Set in an old Chinese merchant’s house, the stunning newly renovated China House (48 Oriental Avenue; +66 2 6599000; www.mandarinoriental.com; Dinner for two $250) reminisces on 1930s Shanghai when the city was famed for its decadence and debauchery. Diners are cocooned in private enclaves draped in red silk, black lattice and fine bone china. Don’t miss Middle Kingdom treats like Peking Duck and Mariage Freres teas.
The smallest of Bangkok’s new foodie openings is the one making the most noise. Named after the prodigious chef from legendary no-frills Chicago eatery Greet Tea Japanese Restaurant, Isao (5 Sukhumvit Soi 31; Tel: +662 2580645; Lunch for two $40) adds a liberal dash of contemporary zing to traditional sushi, concocting imaginative rolls like Volcano and Chicago Spicy Crazy.
Bangkok’s love affair with al fresco bars started when Banyan Tree Hotel converted their heli-pads into Moon Bar and adjoining Mediterranean restaurant Vertigo (21/100 South Sathorn Road; Tel: +66 2 6791200; www.banyantree.com; Drinks for two $30). Sixty-five floors up, it still has the best views, and Mojitos, in town.
Join the Q
Shimmy through the night at Bangkok’s renowned Q Bar (34 Sukhumvit Soi 11; Tel: +66 2 2525366; www.qbarbangkok.com; Drinks for two $15, Cover charge, from $12, starts at 9 pm), fresh from a recent face-life which added an upstairs terrace and retro bar. There are more than 60 vodkas on the menu, a heaving dance-floor downstairs, and for midnight munchies, a Pizza Club mobile diner on the street below.
What to do
Catch a glimpse of Thailand’s vanishing puppet theatre at Joe-Louis Theatre (Suan Lum Night Bazaar, +662 252 9683; Daily 7 – 8:45 pm, tickets $18). Established by the late Sud Sakorn, performances of the classical dance lakhon lek use vivacious life-like puppets to retell stories from the Hindu epic Ramayan.
Recreate the dishes that has made the Blue Elephant (233 South Sathorn Road (below Surasak BTS); Tel: +66 2 6739353; www.blueelephant.com; Classes from $85 per person) one of the most acclaimed Thai-cuisine brands in the world. Courses start with a trip to the local fresh food market and end with the lunch you created.
If Bangkok is the heart of spa, then recent addition ESPA (Peninsula Hotel; 333 Charoennakorn Road; Tel: 662 8612888; www.bangkok.peninsula.com) is its holy grail. The sumptuously quiet colonial-style house has 18 treatment room spread over a whooping 5812 square meters, all promising Asian therapies on state-of-the-art beds which move at the flick of a switch.
SPOTLIGHT ON: Thong Lo
A busy through-fare at the far end of Sukhumvit Road, Thong Lo (pronounced Tong-Lore and also known as Sukhumvit Soi 55) was once the domain of wedding studios, noodle shops and second hand car dealers. Reinvented as Bangkok’s epicenter of style, sleek furniture showrooms boasting Cappellini and Kartell now sit alongside fashion studios and lifestyle venues like The Third Place, Penny’s Balcony and label-loving J Avenue.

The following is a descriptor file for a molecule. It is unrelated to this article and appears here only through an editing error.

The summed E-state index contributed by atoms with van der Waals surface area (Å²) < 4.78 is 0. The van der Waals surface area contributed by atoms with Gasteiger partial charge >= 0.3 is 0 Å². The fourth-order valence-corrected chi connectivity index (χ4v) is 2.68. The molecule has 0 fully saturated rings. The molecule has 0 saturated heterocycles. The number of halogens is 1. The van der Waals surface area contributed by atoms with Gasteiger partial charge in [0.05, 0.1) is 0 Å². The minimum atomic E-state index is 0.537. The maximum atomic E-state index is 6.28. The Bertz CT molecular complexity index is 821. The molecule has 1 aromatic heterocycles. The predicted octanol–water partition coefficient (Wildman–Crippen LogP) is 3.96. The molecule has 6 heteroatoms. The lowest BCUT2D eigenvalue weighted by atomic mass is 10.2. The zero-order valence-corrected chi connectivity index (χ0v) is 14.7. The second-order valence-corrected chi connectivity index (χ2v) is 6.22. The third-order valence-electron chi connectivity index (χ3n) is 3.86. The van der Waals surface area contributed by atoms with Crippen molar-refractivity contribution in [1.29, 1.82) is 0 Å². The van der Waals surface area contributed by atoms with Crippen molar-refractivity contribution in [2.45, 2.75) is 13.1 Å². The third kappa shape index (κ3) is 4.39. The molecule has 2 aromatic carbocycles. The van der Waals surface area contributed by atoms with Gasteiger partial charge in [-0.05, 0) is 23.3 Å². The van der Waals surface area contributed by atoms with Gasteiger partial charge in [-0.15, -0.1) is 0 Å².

Shades of Retro
Owner Anan Tatutlo is a purveyor of 60s and 70s Danish collectibles: vintage furniture, vinyl records, and reconditioned Bang & Olufsen audio kits (Thong Lo Thara Rom Soi 2; Tel: +66 2 7149657).
Accessory designer Maureen Okogwu’s glamorous collections of jewelry, shoes and handbags are adorned with feathers, shells and precious stones. Custom designs can be whipped up in a week (916 Soi Thong Lo; +66 2 7147990; www.sunnyrose.th).
This modernist mall inaugurated Thong Lo into the realms of chic. To Die For (998 Soi Thong Lo; +66 2 3814714; Drinks for two, $15) wins rave reviews for its Champagne cocktails and contemporary fare like roast quail with foie gras and figs, but not the brusque service. Their backyard courtyard is an ideal place to chill. Next door, Basheer Books (+66 2 391981) stocks an impressive collection of titles on design and art.
Recently re-opening, this contemporary chic haberdashery stocks everything from designer gardening tools in leather pouches to garden art ducks meshed from scrap metal and Oriental printed crockery (912 Soi Thong Lo; Tel: +66-2 3814324).
The latest in bar-a-plenty Thong Lo, drop by Hobs for 22 varieties of Belgian brews, including fruit beers and honey- infused Hoegaarden. A beer-only bar, the country-style Belgium dishes are both cooked with beer and paired with a beer (Ground floor, Penny’s Balcony; Tel: +66 2 6556251; Pints for two $13).
Recently relocating from Sathorn Road, Thai restaurant Patara adds a touch of elegance to fashion-frenzied Thong Lo. Graze on fine-dining dishes like char-grilled sea bass with a red curry sauce and honey-duck in pandan leaf at bargain basement prices (375 Thong Lor Soi 19; Tel: +66 2 1852960; www.patarathailand.com; Dinner for two $35).